We recruited 22 patients who attended the Low Vision Rehabilitation Center in the Eye Hospital of Wenzhou Medical University from October to December in 2017 to participate. All had been diagnosed with binocular retinitis pigmentosa. The study was conducted in compliance with good clinical practice guidelines, institutional review board regulations and the tenets of the Declaration of Helsinki. All subjects were given a written explanation of the study and consented in writing to participate. Our consent form explained that enrolment in this study did not imply any risk to ocular health and provided the right of withdrawal from the study at any time.
Inclusion criteria were: 1) both eyes were diagnosed with retinitis pigmentosa, and 2) VA with best spectacle correction was better than 20/400.
Exclusion criteria were: 1) the presence of other diseases that affected VA, such as corneal ulcer, pterygium and cataract; 2) a history of eye surgery, such as laser surgery and cataract surgery; 3) other ocular fundus diseases, such as diabetic retinopathy, glaucoma, optic nerve disease, etc; 4) congenital color blindness, mental handicap, illiteracy, and 5) refusal to answer the questionnaire.
Material and methods
- Computer Lens Filter
We used a commercially available CLF from Fitovers (Jonathan Paul Eyewear Pty Limited) as blue-light blocking spectacle lenses. Information provided by the manufacturer are transmission spectrum (Figure 1) and specific filter parameters (Table 1).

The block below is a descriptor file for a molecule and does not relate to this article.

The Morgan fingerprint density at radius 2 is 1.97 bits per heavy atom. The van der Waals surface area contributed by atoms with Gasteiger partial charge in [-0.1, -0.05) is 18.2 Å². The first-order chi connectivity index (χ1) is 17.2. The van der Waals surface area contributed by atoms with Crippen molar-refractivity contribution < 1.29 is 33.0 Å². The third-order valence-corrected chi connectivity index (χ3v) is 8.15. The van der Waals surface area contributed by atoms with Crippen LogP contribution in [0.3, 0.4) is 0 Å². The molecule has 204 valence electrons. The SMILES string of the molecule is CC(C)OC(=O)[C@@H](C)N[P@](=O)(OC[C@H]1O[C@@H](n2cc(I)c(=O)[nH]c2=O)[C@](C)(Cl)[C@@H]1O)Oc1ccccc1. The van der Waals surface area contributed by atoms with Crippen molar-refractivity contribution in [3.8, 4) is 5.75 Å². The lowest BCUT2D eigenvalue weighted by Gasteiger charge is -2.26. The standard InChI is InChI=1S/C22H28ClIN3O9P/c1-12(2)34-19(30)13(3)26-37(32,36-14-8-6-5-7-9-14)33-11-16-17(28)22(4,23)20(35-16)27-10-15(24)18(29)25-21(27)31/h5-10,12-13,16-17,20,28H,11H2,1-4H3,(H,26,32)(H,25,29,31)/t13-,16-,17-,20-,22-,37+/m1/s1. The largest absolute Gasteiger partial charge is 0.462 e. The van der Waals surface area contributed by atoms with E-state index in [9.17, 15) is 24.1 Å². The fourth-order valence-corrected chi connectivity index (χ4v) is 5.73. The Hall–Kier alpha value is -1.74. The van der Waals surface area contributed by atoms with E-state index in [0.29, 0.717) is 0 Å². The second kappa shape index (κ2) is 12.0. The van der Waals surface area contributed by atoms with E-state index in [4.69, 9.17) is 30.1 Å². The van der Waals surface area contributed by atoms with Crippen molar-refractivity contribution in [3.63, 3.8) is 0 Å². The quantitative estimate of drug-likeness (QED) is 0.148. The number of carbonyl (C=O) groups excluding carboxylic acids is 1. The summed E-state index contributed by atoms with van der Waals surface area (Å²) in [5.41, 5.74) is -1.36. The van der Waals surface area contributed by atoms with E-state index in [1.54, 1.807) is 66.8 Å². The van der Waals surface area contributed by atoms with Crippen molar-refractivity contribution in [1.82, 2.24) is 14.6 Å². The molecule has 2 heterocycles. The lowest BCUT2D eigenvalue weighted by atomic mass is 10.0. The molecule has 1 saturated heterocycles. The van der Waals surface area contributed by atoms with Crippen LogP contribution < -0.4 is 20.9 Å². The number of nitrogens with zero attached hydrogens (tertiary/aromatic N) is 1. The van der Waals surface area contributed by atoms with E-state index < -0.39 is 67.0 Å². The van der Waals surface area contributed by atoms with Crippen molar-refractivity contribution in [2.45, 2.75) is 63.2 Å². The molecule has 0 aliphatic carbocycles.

- The computer display
Our computer was a Lenovo Small New 700, with a 15.6 inch screen, a display resolution of and maximum screen illumination of 200 cd/m2. Text was presented at the maximum illumination level.
- The reading content
We selected reading content from the Chinese Reading Visual Acuity Chart written by Wang Chenxiao, This chart contains three similar sentences, each with 30 characters, as shown in figure 2. Each subject chose a font size consistent with their VA demand for clear and comfortable reading at their habitual screen distance.
- The bright contrast sensitivity
CS at near was measured monocularly on the basis of corrected VA using the Mars Numeral Contrast Sensitivity test, measured first without CLF, then with the filter. Illuminance of the examination room was 85 cd/m2 and the test distance was 0.5 m. Examination commenced with the MARS first visual target and subjects were asked to identify targets one by one until two continuous errors occurred, at which stage the test was stopped and the result recorded.
- Reading speed test on computer
RP subjects sat in front of the computer at their habitual reading distance. Using page E as the reading example, subjects adjusted font size until they could read clearly and comfortably. Reading test speeds were recorded by presenting Pages A and B both with and without the CLF but in random sequence. Words that subjects did not know or could not identify were skipped. Subjects were given a 5 minutes break between each test.
Any subjective perception of change in visual comfort and brightness of the computer before and after wearing the CLF were recorded using a questionnaire. At the end of each reading test we asked subjects to grade comfort level and perception of screen brightness on linear scales from +10 to -10. ‘Zero’ was defined as the base line score for comfort level without the CLF. The higher the score, the more comfortable the task and brighter the screen text. Questionnaire scales are shown in figure 3.
Results were tabulated and comparisons tested using SPSS V23.0. Statistical significance was judged to be P <0.05.